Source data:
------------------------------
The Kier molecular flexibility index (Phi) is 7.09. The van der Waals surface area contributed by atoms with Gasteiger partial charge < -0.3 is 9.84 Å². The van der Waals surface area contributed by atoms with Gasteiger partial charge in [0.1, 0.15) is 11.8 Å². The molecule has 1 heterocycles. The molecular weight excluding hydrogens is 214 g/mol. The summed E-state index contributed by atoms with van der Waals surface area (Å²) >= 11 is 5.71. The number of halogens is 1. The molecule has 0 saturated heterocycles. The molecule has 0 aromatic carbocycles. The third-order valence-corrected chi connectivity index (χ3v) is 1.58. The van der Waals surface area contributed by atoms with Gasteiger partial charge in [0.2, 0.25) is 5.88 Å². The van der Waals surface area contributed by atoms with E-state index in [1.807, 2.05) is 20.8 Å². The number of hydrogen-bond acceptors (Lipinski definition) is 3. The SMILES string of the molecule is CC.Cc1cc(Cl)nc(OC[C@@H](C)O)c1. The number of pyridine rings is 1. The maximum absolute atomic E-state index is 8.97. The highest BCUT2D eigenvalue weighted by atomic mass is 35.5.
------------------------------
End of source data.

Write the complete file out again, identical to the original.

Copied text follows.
The Kier molecular flexibility index (Phi) is 7.09. The van der Waals surface area contributed by atoms with Gasteiger partial charge < -0.3 is 9.84 Å². The van der Waals surface area contributed by atoms with Gasteiger partial charge in [0.1, 0.15) is 11.8 Å². The molecule has 1 heterocycles. The molecular weight excluding hydrogens is 214 g/mol. The summed E-state index contributed by atoms with van der Waals surface area (Å²) >= 11 is 5.71. The number of halogens is 1. The molecule has 0 saturated heterocycles. The molecule has 0 aromatic carbocycles. The third-order valence-corrected chi connectivity index (χ3v) is 1.58. The van der Waals surface area contributed by atoms with Gasteiger partial charge in [0.2, 0.25) is 5.88 Å². The van der Waals surface area contributed by atoms with E-state index in [1.807, 2.05) is 20.8 Å². The number of hydrogen-bond acceptors (Lipinski definition) is 3. The SMILES string of the molecule is CC.Cc1cc(Cl)nc(OC[C@@H](C)O)c1. The number of pyridine rings is 1. The maximum absolute atomic E-state index is 8.97. The highest BCUT2D eigenvalue weighted by atomic mass is 35.5.